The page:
My fall was broken with a soft landing. I had jumped into a small lake which was beside the railway. How lucky was that? And then I remembered I couldn’t swim. More serious was my worry that I didn’t know if the Kindle were waterproof or not. At least as I was in Britain there were no sharks or stingrays or piranha. I heard a splash in the near distance. Crocodiles? Alligators? With my head barely above the surface I could see a figure powering toward me through the water. It wasn’t a caiman it was Danman.

Chibber in the Jazz Age

July 4, 2012

It had been another of those social gatherings where we felt out of place. On Twitter you’re anonymous and foxes paws are irrelevant, at a high class event it’s different. It’s hard to become invisible especially when all you bring to the party is inanities. Try as we might, me and Chibber just couldn’t compete with the Joneses or the Powells or the Ashford-Webbs of this world. They had us beat in the paddock in the intellectual stakes; we were definitely oxymoronically double-dashed: an also-ran non-runner.

Chibber kicked an innocent stone that was lying in the pavement as went home.

“Did you hear that double-breasted suit guy? I can speak six languages.”

“Seven. It was seven.” not for the first time I corrected Chibber.

“Six. Seven. Doesn’t matter. It’s still more than one.” Mathematically, I did not argue with this statement. Chibber went on. “Then the other geezer. I can play nine different instruments. And they’re all those stupid snobby instruments. The piano. The harpsichord. The clarinet. And…and…all the rest.”

“You’re right. He didn’t say anything about a guitar now did he?”

Me and Chibber were both failed six-string guitarists. It’s easier listening to rock music than playing it. Various excuses were mooted and mantrad (sic): hard to fine time to practise, fingers too fat for the frets, hard to fine time to practice, fingers too fat for the frets, hard to find time to practise, fingers too fat for the frets.

“I’m going to learn to play the trumpet.” said Chibber.

“The trumpet?”

“Yeah. Think about it. It’s only got three buttons-”

“Valves. I think they’re called valves.”

“Valves then. Three valves. Now all you’ve got to do is blow and finger three buttons, um, valves. There can’t be many combinations in three valves. In layman’s terms, basically, the trumpet is a three cross: three singles, three doubles and a treble.” Chibber was over the moon. I tried to fell him with bigger numbers.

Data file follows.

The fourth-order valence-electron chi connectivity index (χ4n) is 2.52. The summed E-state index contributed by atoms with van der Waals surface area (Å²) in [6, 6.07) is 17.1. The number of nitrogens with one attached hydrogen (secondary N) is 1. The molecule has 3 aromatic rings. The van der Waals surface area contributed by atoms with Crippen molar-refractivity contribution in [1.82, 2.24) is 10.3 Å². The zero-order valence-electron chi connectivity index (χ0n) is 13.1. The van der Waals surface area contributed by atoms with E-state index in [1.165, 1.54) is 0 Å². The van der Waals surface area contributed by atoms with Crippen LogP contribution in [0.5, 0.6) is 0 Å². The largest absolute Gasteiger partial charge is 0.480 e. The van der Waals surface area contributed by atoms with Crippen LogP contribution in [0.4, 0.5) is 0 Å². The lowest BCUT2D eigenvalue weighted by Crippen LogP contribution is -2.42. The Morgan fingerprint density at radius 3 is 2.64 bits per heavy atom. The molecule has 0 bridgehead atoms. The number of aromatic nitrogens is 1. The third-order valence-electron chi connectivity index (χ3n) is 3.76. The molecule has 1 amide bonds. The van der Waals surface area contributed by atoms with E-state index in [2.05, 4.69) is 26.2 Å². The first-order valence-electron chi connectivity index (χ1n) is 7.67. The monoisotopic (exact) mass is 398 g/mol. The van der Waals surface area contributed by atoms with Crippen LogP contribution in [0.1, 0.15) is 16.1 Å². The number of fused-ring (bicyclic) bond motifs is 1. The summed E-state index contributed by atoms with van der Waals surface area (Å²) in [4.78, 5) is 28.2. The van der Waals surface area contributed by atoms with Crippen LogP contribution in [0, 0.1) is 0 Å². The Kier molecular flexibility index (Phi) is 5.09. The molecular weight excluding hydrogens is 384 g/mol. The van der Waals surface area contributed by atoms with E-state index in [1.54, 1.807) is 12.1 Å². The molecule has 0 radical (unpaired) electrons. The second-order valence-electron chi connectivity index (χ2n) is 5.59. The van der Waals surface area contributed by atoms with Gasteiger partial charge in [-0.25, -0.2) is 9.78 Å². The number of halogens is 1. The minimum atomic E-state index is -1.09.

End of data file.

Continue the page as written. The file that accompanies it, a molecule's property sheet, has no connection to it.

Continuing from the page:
“Some trumpets have four valves. That‘s a Yankee combination”

“No. No. Forget the Yankee, Yankees are impossible. I’m going to learn on a three-buttoner.”

We walked along and Chibber ignored the discarded crushed can that was left in his path. I could tell he was in a charitable mood. I didn’t want to upset him but I had more things to say on the matter.

“If it were that easy, we’d all be trumpeters. Maybe there’s a certain way of blowing that takes skill or the valves have different settings. Quarter open or half open or something like that to get different sounds.”

“You’ve always got to rain on my parade , haven’t you?”

We walked on and I tried to cheer him up. “Juggling. Why don’t you become a juggler? Everybody likes a juggler at a party. Ashford-Webb’s sonatas would have to take a back seat to a guy levitating balls in the air.” I waited for his reaction. It was forthcoming.

“That’s it. You’re right. Juggling is an art,” he said, he was totally convinced. “and how hard can it be to juggle three balls? At every given time there is one ball in your hand so there’s only two balls to keep an eye on.”

“That’s right,” I said “and to really shatter Jones and his Bechstein Grand, to tongue -tie the multi-linguistic Powell, nay, to trump the high society set in all its splendour you could juggle four balls. That’ll show them whose boss.”

“No. No. Forget four balls. Three will be hard enough.”